Jonathan visits Tinubu, says Nigeria still fit to lead Africa

⁣⁣Former President Goodluck Jonathan on Friday said Nigeria’s recent transition of power qualifies the country to continue to lead Africa’s democratic leadership.

He said with elections over, past and present leaders and the electorate must work together for a better future.

“Elections are over, and so we must move forward…Yes, we have challenges economically now, but we still have what it takes to lead Africa,” Jonathan affirmed to State House Correspondents after he emerged from closed-door talks with President Bola Tinubu at the Aso Rock Villa, Abuja.

Referring to his active role in peace and diplomacy in West Africa and across the continent, the former President said he has been actively involved in regional dialogues, with plans to visit Kenya and Liberia in the coming days.

“I have been involved in a number of things in West Africa and Africa.

“In fact, tomorrow I will be in Kenya, and on November 14, I will be in Liberia.

“So, I am like a roving Ambassador seeing how we can bring peace to the sub-region and the continent,” said Jonathan.

While the meeting with President Tinubu was initially scheduled for last week, the former Vice President said it serendipitously coincided with the recent Supreme Court verdict, which affirmed the victory of President Bola Tinubu at the February polls.

Consequently, he took the opportunity to congratulate President Tinubu on the outcome.

During the interaction, the former President mentioned that the focus of their discussion was the progress of the nation.

He cited the recent democracy dialogue where Prof Lumumba highlighted Nigeria’s potential leadership role in Africa.

Jonathan also underscored the importance of regular consultations with the current President, particularly when it comes to foreign programmes.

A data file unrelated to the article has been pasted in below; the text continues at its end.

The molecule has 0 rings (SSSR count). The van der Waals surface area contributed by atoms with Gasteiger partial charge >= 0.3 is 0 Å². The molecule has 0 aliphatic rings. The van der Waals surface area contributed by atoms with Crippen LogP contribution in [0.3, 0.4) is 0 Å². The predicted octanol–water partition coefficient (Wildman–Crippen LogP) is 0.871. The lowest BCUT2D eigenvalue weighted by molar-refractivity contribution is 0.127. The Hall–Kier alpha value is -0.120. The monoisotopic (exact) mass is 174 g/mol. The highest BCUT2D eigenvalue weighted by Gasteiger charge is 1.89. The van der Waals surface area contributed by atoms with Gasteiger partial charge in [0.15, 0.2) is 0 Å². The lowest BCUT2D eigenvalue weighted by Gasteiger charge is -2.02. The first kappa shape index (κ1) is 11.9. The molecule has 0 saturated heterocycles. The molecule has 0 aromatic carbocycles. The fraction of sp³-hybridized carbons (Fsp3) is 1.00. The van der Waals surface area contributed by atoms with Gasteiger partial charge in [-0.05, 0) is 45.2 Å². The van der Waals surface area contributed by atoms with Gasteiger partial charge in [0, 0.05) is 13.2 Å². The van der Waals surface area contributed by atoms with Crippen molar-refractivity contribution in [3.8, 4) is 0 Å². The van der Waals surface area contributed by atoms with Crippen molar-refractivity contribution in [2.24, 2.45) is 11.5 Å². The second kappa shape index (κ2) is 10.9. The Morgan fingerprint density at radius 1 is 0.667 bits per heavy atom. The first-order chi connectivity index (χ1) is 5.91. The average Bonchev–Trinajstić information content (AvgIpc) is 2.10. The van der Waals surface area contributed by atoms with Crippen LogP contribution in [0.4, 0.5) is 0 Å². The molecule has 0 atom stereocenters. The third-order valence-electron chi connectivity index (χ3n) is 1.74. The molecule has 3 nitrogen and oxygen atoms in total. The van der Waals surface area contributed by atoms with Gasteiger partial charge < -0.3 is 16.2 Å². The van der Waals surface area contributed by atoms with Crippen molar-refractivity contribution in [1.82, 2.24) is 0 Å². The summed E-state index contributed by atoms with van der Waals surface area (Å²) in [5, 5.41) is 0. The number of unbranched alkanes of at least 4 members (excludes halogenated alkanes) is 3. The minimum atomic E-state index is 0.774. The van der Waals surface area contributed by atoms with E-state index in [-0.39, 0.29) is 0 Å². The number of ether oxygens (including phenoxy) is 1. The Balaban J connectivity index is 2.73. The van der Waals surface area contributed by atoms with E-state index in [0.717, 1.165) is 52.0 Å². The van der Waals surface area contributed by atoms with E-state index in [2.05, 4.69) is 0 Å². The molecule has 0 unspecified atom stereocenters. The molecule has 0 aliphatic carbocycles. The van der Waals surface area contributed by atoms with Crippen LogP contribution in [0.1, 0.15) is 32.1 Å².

“They are not personal issues,” he clarified, “traditionally, former Presidents, when going outside the country for continental or regional programmes, brief the President upon their return. That is the tradition.”

The former President’s visits to the State House, as he explained, are usually aimed at advancing Nigeria’s interests as well as those of the Economic Community of West African States and the entire African continent.

Commenting on the recent Supreme Court verdict, Jonathan emphasized the need for unity among Nigeria’s political leaders, especially past presidents, saying, “We need to bring all our political leaders together.”

“If top leaders continue fighting, they might not suffer that much, but the downtrodden will,” he cautioned, advocating an end to political tension for the sake of national progress.

Jonathan arrived at the Villa around noon and was received by the President into the closed-door meeting.

Friday’s visit is in continuance of his work as Special Envoy of the Economic Community of West African States, where he is leading mediation talks even as Mali remains under military rule following the August 2020 coup that ousted President Ibrahim Keita.

In September 2023, the Malian military government announced that it would delay a presidential election scheduled for February 2024, which was aimed at returning civilian rule.

Two rounds of voting, initially set for February 4 and 18, “will be slightly postponed for technical reasons,” said government spokesman Abdoulaye Maiga.

Maiga explained the reasons to include issues related to the adoption of a new constitution and a review of the electoral lists.


Tinubu visits Jonathan
Jonathan visits Tinubu

He also mentioned a dispute with the French company Idemia, which the government said is involved in the census process.

“The new dates for the presidential election will be communicated later,” Maiga affirmed.

In January 2022, the Economic Community of West African State imposed sanctions on Mali when the Asimi Goita-led junta planned to stay in power for up to five years.

Bowing to pressure from the regional bloc, the junta promised to hold the election in February.

Consequently, the ECOWAS lifted a set of trade and financial sanctions on Mali in July 2022.

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